Do you want to Ace Law School?

Join Law School Accelerator Program


A Key component for success is accountability. At Veritas Doctrina every student is required to turn in all assignments to keep them accountable and on track for success.


Join our community of students and be part of our law school mastermind.

Live Q&A

Our engaging Q&A sessions will provide supplemental instructions to help you understand the program and be successful in law school.

The Socratic method

Socrates would ask questions to test the veracity of an idea thought to be true.  Every answer had a follow up question until the truth became indisputable.  This process of questioning to discover universal truths became known as the Socratic Method.  Law school professors are notorious for using this method  to teach law.       
The problem is that the Socratic Method does not provide the foundational knowledge of the subject and, more importantly, the application of the law to a hypothetical set of facts.  Law school classes do not prepare you for the exam or really teach you how to be a lawyer.
Veritas Doctrina, which translates to “the truth of doctrine,” provides the tools you need to learn the law and use that foundation to excel academically and to launch your legal career. 

What people say?

The study method gave me direction when I needed it most. It helped me learn and review the relevant rules and cases in an organized manner so I could use them quickly in exams. Additionally, practicing hypotheticals using the study method sharpened my issue-spotting skills; by the end of the semester, I could easily skim through fact patterns, find the determinative facts, and apply cases to them.
Casey Jang
I was hoping to be in the top 25% when I started law school and because of the Veritas program I beat my expectations and became top 10%. Veritas program gave me the tools to be successful not only in law school but for my legal career.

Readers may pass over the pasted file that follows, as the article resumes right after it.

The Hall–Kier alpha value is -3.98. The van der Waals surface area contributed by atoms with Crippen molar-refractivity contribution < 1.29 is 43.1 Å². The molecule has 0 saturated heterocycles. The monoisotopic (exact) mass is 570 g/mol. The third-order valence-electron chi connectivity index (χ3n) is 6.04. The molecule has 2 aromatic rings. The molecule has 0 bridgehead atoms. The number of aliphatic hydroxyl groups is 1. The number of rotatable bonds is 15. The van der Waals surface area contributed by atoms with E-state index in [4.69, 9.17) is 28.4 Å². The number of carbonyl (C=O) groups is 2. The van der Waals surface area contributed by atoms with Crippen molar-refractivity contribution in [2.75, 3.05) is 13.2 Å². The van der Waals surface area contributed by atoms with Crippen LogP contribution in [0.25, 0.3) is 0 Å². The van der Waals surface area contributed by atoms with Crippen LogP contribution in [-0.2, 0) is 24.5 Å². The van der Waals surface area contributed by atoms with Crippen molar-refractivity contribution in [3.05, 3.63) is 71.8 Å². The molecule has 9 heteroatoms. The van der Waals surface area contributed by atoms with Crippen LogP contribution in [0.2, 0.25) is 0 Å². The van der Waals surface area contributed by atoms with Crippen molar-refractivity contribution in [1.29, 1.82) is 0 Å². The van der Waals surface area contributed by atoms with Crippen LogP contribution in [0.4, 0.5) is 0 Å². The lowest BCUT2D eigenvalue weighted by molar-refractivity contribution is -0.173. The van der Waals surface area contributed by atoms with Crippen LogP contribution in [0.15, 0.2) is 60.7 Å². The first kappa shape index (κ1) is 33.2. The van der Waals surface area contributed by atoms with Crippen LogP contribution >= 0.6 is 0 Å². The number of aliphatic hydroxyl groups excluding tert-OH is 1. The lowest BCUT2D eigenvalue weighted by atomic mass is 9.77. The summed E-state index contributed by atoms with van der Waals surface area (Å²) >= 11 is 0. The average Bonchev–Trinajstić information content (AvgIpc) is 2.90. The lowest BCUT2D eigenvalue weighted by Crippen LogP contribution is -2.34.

Shalini Quattlebaum
University of LaVerne College of Law
When I started with the Veritas program, I was a single mom of two young kids, and I had been out of school for a while. Nobody in my family was a lawyer and my undergraduate degree was in religious studies and linguistics. I had no idea what law school grading would be like, and I found myself initially falling into the "spend all your time briefing assigned cases so you don't look stupid when you are cold called" mentality.

I felt unprepared for the exams because I didn't know how to prepare for a law school exam properly.

Once I began following the program, I found that not only did my understanding of the law improve, but my ability to write good exams. I CaLI'd three classes and made my law school's Dean's list every single semester that I implemented the program.

Even though I wasn't always able to keep up with my case reading, I found that on test day, my method of preparation far surpassed that of my diligent peers who spent hours prepping for the possibility that they might be called upon in class.

I also learned that the quiet ones and those who didn't sound particularly prepared during cold calls where the ones who ended up CALI'ing classes and making Law Review, dispossessing me of the illusion that having the right answer in class corresponds to final grades. Your grade is usually based on one final exam. Knowing how to perform on that exam is the single most important skill that you can glean from the program.

I fully endorse the efficacy of the program and would recommend it to any law student who wishes to tap into the secret to being in the top 10 to 20 percent.
Vanessa Kubota
Sandra Day O'Connor College of Law

From the Blog

The Difference Between Undergrad and Law School

There are significant differences between law school and undergrad, and most students are not physically or mentally prepared. Many students are expected to get straight A’s because they have been doing that their entire life. Law school is a rude awakening for most students because they no longer are at the top of their class.

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The Do’s And Don’ts Of Law School

A student should never brief a case. Law professors emphasize the importance of briefing a case. They claim that it will help students analyze cases and learn how to extract important information from cases (which is something lawyers need to do).

Read More »

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